By the Senior Editor
There is a reason athletes take a knee or as in the past give the black power salute when the music behind the racist Francis Scott Key poem is played, a former pub song from England.
It is our belief that Neil Diamond describes America, not FSK, whose prose is based on his hatred of the runaway slave battalion of Colonial Marines that fought at Baltimore and took part in the first storming of the US Capitol.
Give me Neil Diamond anytime.
The story of America is one of immigration. Some of us traveled a land bridge from Asia 20,000 years ago or more. Others, like my “great great…etc” from Scotland to French Detroit as a fur trader in the 1700s, or my grandmother, on a boat to New York from Germany, during its first year of existence, in 1872.
Others came to America as indentured servants and more in the bellies of slave ships. The Bruce Lee TV series Warrior, depicts the struggle of the Chinese. Great TV, great history reveal.
The case I make is a simple one, it is time to toss our national anthem. Like our constitution, penned by the corrupt and powerful to suppress democracy, it has proven unfixable and has brought America down except for those few who hold the line, fewer and fewer it seems until, some day soon, none may stand at all.
Only a dozen men saved America after a Fascist revolt under Trump.
This is from our national anthem:
And where is that band who so vauntingly swore,
That the havoc of war and the battle’s confusion
A home and a Country should leave us no more?
Their blood has wash’d out their foul footstep’s pollution.
No refuge could save the hireling and slave
From the terror of flight or the gloom of the grave,
And the star-spangled banner in triumph doth wave
O’er the land of the free and the home of the brave.
Behind it is a story.
You know, back in 1900, James Weldon Johnson wrote Lift Ev’ry Voice and Sing, which, in 1919 was adopted as the National Anthem of the Negro by the NAACP.
Stony the road we trod
Bitter the chast’ning rod,
Felt in the days when hope unborn had died;
Yet with a steady beat / Have not our weary feet,
Come to the place for which our fathers sighed?
Madison sent Key to Fort McHenry on a special mission, to bribe the English to release one of his wealthy friends, Dr. William Beanes, who the British were holding. Oh, you didn’t know?
So, what about that stanza (3) we began with? What is it about? Well, you see, in 1814, one in 5 Americans was a slave or indentured servant or “hireling.” Few Americans could vote and droves moved West to seek the freedom and opportunity that no longer existed in the 13 colonies.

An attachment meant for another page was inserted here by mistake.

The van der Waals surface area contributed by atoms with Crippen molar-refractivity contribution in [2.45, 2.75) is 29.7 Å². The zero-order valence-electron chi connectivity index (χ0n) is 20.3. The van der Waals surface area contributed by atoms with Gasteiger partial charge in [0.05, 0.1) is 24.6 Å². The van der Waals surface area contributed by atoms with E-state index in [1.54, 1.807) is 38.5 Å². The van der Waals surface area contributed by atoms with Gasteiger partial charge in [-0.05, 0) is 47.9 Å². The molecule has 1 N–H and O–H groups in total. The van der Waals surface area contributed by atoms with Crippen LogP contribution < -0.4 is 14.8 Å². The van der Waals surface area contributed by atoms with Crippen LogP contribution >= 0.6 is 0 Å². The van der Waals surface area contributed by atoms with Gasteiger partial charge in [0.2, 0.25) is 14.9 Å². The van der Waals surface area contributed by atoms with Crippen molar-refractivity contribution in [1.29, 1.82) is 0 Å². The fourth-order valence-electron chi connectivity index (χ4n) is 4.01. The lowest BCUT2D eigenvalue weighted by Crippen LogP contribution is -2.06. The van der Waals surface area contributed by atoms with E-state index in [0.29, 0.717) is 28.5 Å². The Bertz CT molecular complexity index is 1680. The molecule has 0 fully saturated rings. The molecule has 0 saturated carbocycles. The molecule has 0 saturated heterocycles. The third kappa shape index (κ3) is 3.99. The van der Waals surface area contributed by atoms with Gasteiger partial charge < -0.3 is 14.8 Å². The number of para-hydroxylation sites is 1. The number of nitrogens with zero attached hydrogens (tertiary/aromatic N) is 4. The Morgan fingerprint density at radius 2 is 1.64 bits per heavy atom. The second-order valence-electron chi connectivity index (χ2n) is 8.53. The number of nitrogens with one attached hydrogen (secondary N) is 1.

The Northeast was politically aligned with Britain against the US, the Federalists, with ties to London banks and the Frankfurt family that dominated Europe’s financial markets and currencies.
Under the weak constitution, America had been carved up as China would later be, into zones of trade and exploitation. As a payoff, the Federalists that remained in America (many were hanged as traitors or fled to Canada) were to take over the real “triangular trade” which didn’t involve molasses. It was slaves and opium, how the real fortunes of those who still rule America were earned, on the whip and the pipe.
As time went on, that Frankfurt family would fill the halls of congress, stacking the US Senate with stooges from unpopulated states run by their banking, mining, rail and cattle cartels. The constitution made this possible, it was engineered to bring it about.
Key was a slave owner and his stanza, Number 3, refers to the Colonial Marines. This organization, recruited by the British from escaped slaves, fought against the US based on a promise of freedom by Great Britain.
Britain would free her own slaves, mostly held in her vast colonial empire, in 1833, some 30 years before the United States would do so, at the cost of over 500,000 dead.
What the US is left with is a fake national anthem, never really ours, something we need to move on from. Keep the Confederate statues, the sports team names and get us better music before “play ball.”